Monday, October 6, 2008

It Sure Ain't Your Grandpa's New Deal

Sorry for my lack of words for the last few days, since the VP debate. Preparations for the imminent arrival of baby are really starting to take up a lot of time, especially on the weekends.

So we now have a $700 billion bailout plan. What I'm not clear on is if that figure is inclusive of the $150 billion worth of "sweeteners" they added on to win over more members of the House or if what we really have is an $850 billion bill.

I'm so mad about this I can barely stand it. And not for the same reasons as the "fiscal conservative, free market" Republicans that voted against it. They think you should just leave the free market alone and let what happens, well, happen.

The problem with that mindset is that what just happened is what happens.

No, I hate this because it is nothing more than a big giveaway for the people who created this mess and does nothing to help the financial situation for most people in this country. The claims by politicians that the bill includes limits to executive pay is greatly exaggerated as nothing stops these companies form paying their CEOs huge salaries, just a limit to their severance packages.

We missed a great opportunity in this country to create a real economic recovery bill and we blew it. We could have done something to grow this economy from the ground up, as Obama likes to talk about but seems to not have any real proposals for such a thing. Like FDR rebuilt the economy during the Great Depression.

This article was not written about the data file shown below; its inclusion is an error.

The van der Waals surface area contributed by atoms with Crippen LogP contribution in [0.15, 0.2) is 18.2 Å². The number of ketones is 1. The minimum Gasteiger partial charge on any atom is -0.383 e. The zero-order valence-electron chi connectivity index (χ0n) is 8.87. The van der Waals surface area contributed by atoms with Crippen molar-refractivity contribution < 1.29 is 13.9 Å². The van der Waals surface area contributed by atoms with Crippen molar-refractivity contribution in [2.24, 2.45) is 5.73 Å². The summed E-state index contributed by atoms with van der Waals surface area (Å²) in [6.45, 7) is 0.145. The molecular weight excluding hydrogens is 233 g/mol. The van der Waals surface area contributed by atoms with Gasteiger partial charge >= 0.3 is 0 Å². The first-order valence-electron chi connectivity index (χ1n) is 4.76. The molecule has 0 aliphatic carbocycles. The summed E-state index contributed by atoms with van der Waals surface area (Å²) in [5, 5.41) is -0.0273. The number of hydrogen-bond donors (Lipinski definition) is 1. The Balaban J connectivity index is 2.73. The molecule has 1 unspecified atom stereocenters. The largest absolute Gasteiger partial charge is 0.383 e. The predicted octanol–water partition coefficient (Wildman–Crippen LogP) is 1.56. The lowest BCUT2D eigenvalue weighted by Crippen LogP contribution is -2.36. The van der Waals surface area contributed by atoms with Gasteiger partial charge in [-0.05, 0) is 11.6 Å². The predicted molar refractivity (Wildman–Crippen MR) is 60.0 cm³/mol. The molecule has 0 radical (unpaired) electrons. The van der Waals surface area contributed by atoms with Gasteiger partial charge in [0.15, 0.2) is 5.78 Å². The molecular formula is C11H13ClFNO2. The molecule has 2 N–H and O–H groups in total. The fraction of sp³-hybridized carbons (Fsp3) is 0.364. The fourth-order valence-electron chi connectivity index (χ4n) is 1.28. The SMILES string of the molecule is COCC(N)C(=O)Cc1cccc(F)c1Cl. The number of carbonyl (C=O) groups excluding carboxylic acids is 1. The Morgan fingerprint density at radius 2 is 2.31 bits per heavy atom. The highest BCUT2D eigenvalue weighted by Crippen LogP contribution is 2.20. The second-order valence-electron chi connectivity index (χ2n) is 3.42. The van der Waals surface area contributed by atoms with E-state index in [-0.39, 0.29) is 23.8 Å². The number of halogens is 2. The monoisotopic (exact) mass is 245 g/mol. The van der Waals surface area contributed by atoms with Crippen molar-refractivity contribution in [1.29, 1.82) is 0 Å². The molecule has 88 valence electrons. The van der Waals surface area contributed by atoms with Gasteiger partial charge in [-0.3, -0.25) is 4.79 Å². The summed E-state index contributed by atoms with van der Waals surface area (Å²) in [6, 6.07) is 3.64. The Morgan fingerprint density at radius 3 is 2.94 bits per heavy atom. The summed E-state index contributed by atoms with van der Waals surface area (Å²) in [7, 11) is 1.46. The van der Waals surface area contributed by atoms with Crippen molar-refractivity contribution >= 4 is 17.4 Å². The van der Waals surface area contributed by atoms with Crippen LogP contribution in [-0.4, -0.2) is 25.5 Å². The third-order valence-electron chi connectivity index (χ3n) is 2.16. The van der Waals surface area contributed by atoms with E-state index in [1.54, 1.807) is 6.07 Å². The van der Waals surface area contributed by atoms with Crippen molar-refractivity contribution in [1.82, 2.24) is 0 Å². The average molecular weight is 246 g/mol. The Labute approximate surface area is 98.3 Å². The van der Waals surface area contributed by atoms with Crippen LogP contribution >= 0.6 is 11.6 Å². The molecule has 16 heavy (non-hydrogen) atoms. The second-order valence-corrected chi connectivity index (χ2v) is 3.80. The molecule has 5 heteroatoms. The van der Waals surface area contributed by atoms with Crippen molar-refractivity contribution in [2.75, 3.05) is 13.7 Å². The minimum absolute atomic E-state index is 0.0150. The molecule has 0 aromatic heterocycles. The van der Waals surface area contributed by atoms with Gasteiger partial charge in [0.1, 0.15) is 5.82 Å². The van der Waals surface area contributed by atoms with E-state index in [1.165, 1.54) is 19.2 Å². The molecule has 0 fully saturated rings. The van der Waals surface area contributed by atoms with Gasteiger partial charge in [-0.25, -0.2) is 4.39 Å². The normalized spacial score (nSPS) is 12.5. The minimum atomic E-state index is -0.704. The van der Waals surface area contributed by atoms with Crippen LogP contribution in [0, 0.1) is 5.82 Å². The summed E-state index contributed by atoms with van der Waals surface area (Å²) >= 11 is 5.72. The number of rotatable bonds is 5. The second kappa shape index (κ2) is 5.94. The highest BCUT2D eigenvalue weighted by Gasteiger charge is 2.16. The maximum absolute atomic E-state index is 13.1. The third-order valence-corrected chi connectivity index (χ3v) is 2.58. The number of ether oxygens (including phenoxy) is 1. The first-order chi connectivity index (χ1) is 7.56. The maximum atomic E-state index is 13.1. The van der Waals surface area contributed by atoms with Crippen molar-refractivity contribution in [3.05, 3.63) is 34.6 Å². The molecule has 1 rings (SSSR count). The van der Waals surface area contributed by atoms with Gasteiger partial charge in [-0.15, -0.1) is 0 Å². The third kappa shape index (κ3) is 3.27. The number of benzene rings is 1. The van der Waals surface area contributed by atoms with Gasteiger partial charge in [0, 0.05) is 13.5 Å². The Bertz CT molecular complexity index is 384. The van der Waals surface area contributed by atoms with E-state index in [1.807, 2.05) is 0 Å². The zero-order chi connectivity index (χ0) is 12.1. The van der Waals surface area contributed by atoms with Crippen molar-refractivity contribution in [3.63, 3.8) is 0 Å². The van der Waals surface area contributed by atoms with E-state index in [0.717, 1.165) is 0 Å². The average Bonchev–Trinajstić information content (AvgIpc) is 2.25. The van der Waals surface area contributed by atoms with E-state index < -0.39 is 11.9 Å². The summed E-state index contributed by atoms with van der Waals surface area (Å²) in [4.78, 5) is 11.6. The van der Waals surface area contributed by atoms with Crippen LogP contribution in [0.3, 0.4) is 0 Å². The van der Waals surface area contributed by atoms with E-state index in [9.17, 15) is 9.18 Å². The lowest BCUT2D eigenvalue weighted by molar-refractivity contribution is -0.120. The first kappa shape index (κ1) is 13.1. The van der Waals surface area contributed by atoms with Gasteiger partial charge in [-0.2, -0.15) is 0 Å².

(I wonder if it will eventually become known as National Depression I, the same way that the Great War became World War I when there was another great war, after we finally admit that we will be in another depression just as big soon enough?)

We really had the chance to kill several birds with one stone by forming a new public works program. We already know that the infrastructure in this country is crumbling, or as I heard Rachel Maddow put it one time during the primary season, it is "made of sugar."

$700 billion could have gone a long way to fixing/replacing aging bridges, roads, fixing up our neglected national parks, building clean energy facilities like wind farms, fully funding and expanding Amtrak (including starting a real high-speed rail system), building new public transportation systems in cities without them as well as expanding and modernizing old ones in cities like New York, Boston, Philadelphia and Chicago.